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January 23, 2023
Empathy is key to having a helpful conversation about mental health. But this skill can be difficult to learn, especially when someone is sharing something difficult.
A team led by researchers at the University of Washington studied how artificial intelligence could help people on the platform TalkLife, where people give each other mental health support. Researchers have developed an AI system that suggests changes to participants’ responses to make them more empowered. The system helped people communicate empathy more effectively than traditional training. In fact, the best responses came from collaborations between AI and people.
The researchers published these findings on January 23 in Nature Machine Intelligence.
UW News contacted senior author Tim Althoff, a UW assistant professor in the Paul G. Allen School of Computer Science and Engineering, for details about the study and the concept of AI and empathy.
Why did you choose the TalkLife platform to study?
Tim Althoff: Previous research suggests that peer-support platforms can have a significant positive impact on mental health care because they help address the enormous challenge of access. Because of insurance issues, stigma or isolation, many people find that they have access to free online peer-support platforms. TalkLife is the largest peer-support platform globally and has a huge number of motivated peer supporters.
In addition, TalkLife’s leadership recognized the importance and potential impact of our research on how computing can empower peer support. They supported our research through collaboration, feedback, recruitment of participants and data-sharing.
What inspired you to help people communicate with more empathy?
Territorial Army: It is well established that empathy is key to helping people feel supported and build trusting relationships. But empathy is also complex and subtle. It can be challenging for people to find the right words at this time.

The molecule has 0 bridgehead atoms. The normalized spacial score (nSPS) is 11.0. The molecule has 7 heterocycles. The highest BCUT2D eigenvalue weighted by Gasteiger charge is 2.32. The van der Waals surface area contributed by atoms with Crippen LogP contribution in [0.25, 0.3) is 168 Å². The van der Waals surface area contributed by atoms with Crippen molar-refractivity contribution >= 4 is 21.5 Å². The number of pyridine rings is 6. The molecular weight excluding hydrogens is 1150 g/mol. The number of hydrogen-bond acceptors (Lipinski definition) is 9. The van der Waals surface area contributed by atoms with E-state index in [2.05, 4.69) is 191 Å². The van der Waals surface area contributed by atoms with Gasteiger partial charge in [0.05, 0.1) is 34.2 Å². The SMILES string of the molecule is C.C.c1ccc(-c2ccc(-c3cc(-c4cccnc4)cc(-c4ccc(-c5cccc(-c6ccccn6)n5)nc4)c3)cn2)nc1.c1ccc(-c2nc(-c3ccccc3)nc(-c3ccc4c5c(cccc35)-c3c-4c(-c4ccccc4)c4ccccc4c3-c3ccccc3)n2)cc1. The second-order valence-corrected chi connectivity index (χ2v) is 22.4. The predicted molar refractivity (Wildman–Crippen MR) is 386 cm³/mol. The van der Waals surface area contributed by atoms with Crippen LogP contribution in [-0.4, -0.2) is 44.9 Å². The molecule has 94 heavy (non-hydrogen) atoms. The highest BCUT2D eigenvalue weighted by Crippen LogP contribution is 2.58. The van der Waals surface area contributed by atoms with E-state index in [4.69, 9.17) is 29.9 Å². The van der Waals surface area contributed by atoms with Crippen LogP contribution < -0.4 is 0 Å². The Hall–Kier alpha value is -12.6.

While counselors and therapists are trained in this skill, our prior research has established that peer supporters currently miss many opportunities to respond more empathetically to one another. We also found that peer supporters do not learn to express empathy more effectively over time, which suggests they may benefit from empathy training and feedback.
On the surface it seems counterintuitive to help AI with something like empathy. Can you talk about why this is a good problem for AI to solve?
Territorial Army: What AI Feedback can do is be very specific and “contextual” and give suggestions on how to concretely respond to a message right in front of a person. It can give ideas in a “personalized” way to a person instead of general training examples or with rules that may not apply to every situation a person may face. It only pops up when someone needs it – if their feedback is great, the system can give a light touch of positive feedback.
People may wonder “why use AI” for this aspect of human connection. In fact, we designed the system from the ground up not to take away from this meaningful person-to-person interaction. For example, we show feedback only when needed and we train the model to make the smallest possible changes to feedback in order to communicate empathy more effectively.
How do you train an AI to “know” empathy?
Territorial Army: We spoke with two clinical psychologists, Adam Minor at Stanford University and David Atkins at the UW School of Medicine, to understand the research behind empathy and adapt existing empathy scales to the asynchronous, text-based setting of online support on TalkLife. worked for. We then interpreted 10,000 TalkLife responses to different aspects of empathy to develop an AI model that could measure the level of empathy expressed in the text.